Bikie Aaron ‘AJ’ Graham takes case to the High Court in constitutional challenge

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AUTHORITIES have failed to show how deporting notorious Tasmanian bikie Aaron “AJ” Graham would serve the national interest, a High Court application says.

The former Rebels leader has been housed in Australia’s toughest prison since immigration officials swooped on him in June last year and cancelled his visa.

In the latest twist of the long-running deportation saga, Graham has lodged a constitutional challenge in the High Court.

The 49-year-old is appealing Immigration Minister Peter Dutton’s decision to cancel his visa for a second time in June.

The second cancellation came just hours after Graham won a Federal Court challenge to quash Mr Dutton’s initial decision to have him deported to his native New Zealand.

High Court documents obtained by the Mercury show a constitutional aspect to the appeal, with Graham’s lawyers arguing Mr Dutton’s decision went beyond the power of Parliament.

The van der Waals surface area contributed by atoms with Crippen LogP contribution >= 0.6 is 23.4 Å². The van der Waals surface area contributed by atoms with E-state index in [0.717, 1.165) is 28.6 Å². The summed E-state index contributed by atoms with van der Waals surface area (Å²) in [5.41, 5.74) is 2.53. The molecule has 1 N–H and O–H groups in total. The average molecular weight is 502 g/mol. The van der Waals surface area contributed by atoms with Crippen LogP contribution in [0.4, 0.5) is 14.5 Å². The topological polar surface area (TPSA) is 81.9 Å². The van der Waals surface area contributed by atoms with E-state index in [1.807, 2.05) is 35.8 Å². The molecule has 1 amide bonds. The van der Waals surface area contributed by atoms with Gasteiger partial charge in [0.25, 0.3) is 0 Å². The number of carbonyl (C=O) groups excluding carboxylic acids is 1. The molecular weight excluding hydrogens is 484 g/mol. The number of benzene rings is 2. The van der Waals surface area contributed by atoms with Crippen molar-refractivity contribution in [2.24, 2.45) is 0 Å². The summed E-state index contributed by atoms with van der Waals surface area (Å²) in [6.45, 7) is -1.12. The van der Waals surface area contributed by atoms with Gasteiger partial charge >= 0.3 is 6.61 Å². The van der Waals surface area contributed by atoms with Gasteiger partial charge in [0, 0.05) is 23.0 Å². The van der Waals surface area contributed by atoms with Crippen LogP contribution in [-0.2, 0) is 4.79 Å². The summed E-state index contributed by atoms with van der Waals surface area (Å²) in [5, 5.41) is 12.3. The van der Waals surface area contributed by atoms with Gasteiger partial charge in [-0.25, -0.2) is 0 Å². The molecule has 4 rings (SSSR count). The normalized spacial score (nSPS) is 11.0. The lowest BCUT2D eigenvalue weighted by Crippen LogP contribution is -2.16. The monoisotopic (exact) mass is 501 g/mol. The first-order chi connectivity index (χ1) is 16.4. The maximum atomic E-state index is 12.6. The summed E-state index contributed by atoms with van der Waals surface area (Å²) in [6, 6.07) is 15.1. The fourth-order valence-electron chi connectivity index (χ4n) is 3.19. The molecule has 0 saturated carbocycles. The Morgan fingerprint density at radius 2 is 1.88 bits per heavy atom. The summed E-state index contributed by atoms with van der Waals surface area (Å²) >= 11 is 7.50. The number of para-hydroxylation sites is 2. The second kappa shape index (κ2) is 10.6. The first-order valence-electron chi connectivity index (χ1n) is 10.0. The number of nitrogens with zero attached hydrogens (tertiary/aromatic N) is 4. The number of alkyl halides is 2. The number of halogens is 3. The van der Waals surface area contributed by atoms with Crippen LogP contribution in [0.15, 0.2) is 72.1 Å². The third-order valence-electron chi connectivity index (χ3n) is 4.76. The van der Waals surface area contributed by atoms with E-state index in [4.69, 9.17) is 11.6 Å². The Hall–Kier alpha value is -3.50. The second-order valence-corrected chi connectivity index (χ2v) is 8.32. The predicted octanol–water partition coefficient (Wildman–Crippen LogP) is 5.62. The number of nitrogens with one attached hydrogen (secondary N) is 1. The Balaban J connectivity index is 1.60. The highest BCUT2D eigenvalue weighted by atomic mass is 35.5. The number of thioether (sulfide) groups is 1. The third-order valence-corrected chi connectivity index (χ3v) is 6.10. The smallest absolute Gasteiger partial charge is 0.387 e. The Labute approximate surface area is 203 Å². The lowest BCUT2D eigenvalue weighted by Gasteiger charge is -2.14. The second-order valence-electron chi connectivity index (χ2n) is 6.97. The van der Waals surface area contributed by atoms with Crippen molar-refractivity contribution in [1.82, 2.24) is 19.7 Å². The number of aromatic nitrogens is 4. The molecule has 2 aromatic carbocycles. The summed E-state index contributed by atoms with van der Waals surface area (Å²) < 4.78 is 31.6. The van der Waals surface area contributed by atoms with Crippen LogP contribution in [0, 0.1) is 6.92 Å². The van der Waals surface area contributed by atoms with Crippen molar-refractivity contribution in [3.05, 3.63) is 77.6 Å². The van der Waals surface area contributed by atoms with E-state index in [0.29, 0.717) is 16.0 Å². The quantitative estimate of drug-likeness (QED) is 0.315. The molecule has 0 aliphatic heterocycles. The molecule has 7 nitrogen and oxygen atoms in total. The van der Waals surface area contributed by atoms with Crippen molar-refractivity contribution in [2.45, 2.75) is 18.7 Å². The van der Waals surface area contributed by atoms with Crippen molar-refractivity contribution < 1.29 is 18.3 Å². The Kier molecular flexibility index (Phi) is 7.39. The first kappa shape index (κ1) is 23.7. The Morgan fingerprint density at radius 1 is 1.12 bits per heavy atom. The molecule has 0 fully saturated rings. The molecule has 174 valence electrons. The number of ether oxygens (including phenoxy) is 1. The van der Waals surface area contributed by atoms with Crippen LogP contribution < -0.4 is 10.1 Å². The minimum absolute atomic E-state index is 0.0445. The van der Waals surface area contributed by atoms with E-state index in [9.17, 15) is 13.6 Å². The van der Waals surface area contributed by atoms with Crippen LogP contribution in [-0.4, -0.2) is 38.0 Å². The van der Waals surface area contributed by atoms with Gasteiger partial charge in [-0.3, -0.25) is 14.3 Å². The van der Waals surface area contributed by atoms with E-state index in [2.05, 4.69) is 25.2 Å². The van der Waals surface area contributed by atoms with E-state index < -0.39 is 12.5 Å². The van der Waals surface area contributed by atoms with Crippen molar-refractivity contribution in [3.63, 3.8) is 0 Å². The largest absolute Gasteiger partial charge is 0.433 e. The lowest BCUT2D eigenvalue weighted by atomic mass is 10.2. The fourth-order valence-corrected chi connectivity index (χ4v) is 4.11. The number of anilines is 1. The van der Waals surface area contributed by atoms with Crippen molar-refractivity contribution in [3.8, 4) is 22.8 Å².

Another ground of the appeal relates to Mr Dutton rescinding the visa on the basis that it would advance the national interest because of Graham’s links to the Rebels. But the former president of the Rebels’ Kingston chapter argued through his lawyers that Mr Dutton’s decision was misguided.

“[Mr Dutton] made no finding as to how removing the plaintiff from Australia would advance the national interest,” the High Court application says.

Graham has changed legal teams since his last court bout and is now represented by Melbourne firm Malkoun & Co Lawyers.

The firm’s principal Anthony Malkoun, who studied law at the University of Tasmania, is the nephew of former Victorian Comanchero president Amad “Jay” Malkoun.

The firm has brought in one of Australia’s top barristers, Brett Walker, SC, who represented big tobacco companies in the fight against plain packaging.

Graham was arrested in a crackdown on bikies and whisked away to Goulburn Supermax. Although he was not charged with an offence, because of a prior conviction Mr Dutton cancelled his visa on character grounds, claiming it would “contribute to the national effort to disrupt, disable and dismantle the criminal activity of outlaw motorcycle gangs”.

Graham was jailed in 2009 over a brutal assault of an insurance fraud investigator at Clarendon Vale.

Graham moved to Australia when he was 10 and has children born here.

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